Here are a few questions for leaders and leadership development practitioners to ponder:
What if leaders were allowed to design and deliver their own leadership training programs? Would there be anarchy? Would the Dow Jones plummet?
What if there was no training department, human resources, leadership training providers, or seasoned and expert leadership development practitioners (yikes!) and they were left to their own devices?
Could they do it? Would they do it? Would they be allowed to do it? And if the answer to those three questions was yes, how effective would it be?
One of the things I hope my readers like about Great Leadership is that most of what I write about is grounded in a practical reality. Just as Scott Adams used to get his best Dilbert ideas from working in a cubicle, I get a lot of my ideas from my own day job.
I had a humbling experience this week. I took a back seat support role and watched three executives design and deliver one of the best leadership training programs I’ve ever experienced.
It was their idea. For the most part, they designed it. They taught 90% of it. The participants loved it, having just left with pages of action items that will produce immediate and long term revenue and employee motivation.
Best of all, they pulled it off in 30 days with no costs other than travel.
There was no sophisticated needs assessment, competency modeling, job analysis, learning objectives, lesson plans, or thick participant binders. Absent were all of the overly hyped latest and greatest learning technologies, online collaboration, wikkis, blogs, learning management systems, and other bells and whistles that are supposed to transform the way we learn.
No action learning, break-outs, role plays, case studies, simulations, or any of the other leadership training tools we’ve grown to love.
There were no professors, consultants, trainers, coaches, facilitators, PhDs, or other learning experts. Just a few “amateur”, but well meaning executives.
How did they do it? It was really pretty simple:
1. The most important thing they did was to decide that they wanted to do it and commit to it. They each had a few recently promoted managers, and thought it would be a good idea to gather them together for two days to help them be successful. It never fails to amaze me what savvy successful leaders can accomplish when they decide something’s important.
2. We sent out a simple survey, asking the new managers what they wanted to learn and had them hold the days and make travel plans.
3. We worked with the three executives to design a high level, two day agenda, helping them decide which topics they wanted to cover.
4. The executives took the new managers to dinner the night before the program, then spent the next two days sharing their collective wisdom, advice, tools, war stories, and authentic commitment and passion to helping these new managers be successful. It was messy; they jumped around, didn’t follow the outline, and frequently strayed off topic. Worst of all, their flip chart skills were horrible.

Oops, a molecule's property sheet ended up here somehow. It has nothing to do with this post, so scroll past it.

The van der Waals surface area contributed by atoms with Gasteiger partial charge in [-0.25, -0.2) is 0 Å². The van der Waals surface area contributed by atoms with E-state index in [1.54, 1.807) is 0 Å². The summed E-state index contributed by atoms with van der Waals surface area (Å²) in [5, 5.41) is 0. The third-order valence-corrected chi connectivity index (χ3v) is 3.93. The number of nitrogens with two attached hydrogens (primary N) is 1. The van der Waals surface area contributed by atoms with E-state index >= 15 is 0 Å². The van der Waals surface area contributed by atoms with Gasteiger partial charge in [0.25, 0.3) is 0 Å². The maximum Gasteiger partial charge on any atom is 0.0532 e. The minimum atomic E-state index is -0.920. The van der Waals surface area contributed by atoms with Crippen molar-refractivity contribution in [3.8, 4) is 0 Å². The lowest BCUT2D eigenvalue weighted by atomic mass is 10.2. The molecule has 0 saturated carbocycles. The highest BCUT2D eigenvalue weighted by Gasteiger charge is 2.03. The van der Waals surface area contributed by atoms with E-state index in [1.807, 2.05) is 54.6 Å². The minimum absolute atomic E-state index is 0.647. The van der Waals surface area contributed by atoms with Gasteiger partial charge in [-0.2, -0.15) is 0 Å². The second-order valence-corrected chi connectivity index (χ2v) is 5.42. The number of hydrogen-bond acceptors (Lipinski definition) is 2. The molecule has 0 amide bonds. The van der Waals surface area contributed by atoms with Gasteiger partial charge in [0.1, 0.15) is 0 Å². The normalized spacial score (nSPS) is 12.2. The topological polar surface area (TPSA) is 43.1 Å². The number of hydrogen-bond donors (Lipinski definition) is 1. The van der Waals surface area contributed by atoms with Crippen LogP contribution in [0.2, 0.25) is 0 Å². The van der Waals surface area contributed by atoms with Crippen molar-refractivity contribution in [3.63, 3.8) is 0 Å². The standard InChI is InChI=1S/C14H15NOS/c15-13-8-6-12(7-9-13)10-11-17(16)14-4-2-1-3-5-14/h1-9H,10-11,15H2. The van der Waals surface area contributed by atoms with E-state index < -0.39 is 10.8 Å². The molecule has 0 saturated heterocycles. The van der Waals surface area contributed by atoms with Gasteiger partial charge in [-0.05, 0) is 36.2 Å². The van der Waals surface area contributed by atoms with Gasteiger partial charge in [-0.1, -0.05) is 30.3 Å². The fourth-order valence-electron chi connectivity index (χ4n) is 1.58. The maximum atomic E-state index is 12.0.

5. The new managers eagerly listened, took notes, asked questions, and reflected on what they learned.
6. They all committed to stay connected as a cohort, and agreed to review their action plans with the executives at regular intervals.
That’s it. The managers loved the attention, took away pages of concrete solutions and new ideas, and left feeling sky high. One of them asked at the end: “What was the name of this program, anyway?” We had to make one up on the spot, along with a catchy acronym.
So here’s my message to senior leaders: You don’t have to leave leadership development up to the training or HR departments. You can do it, with a lot of commitment and perhaps little bit of help. Instead of bemoaning the lack of training budget and formal programs, take matters into your own hands and do it yourselves. You have a proven track record of success – why not share what you know with others and watch your business grow?
And for my practitioner colleagues: If you hear about one of these rouge training programs, reach out and offer your expertise to enhance and support it. Don’t kill the initiative, reward it.
At another company, I watched a leadership development “expert” ridicule and put a stop to one of these misguided efforts. The “right” solution would cost $350,000. And of course, nothing happened.
Keep an open mind – don’t insist on perfection as we define it. You might even learn something.
By the way, the learning methods I’ve poked fun at really do enhance learning. We use them all (except for the thick binders), and I’m proud of what I consider to be world class leadership development programs.
The key is to combine the best of both – a partnership between enthusiastic and successful leaders who want to teach and the learning & development experts who can help them do it.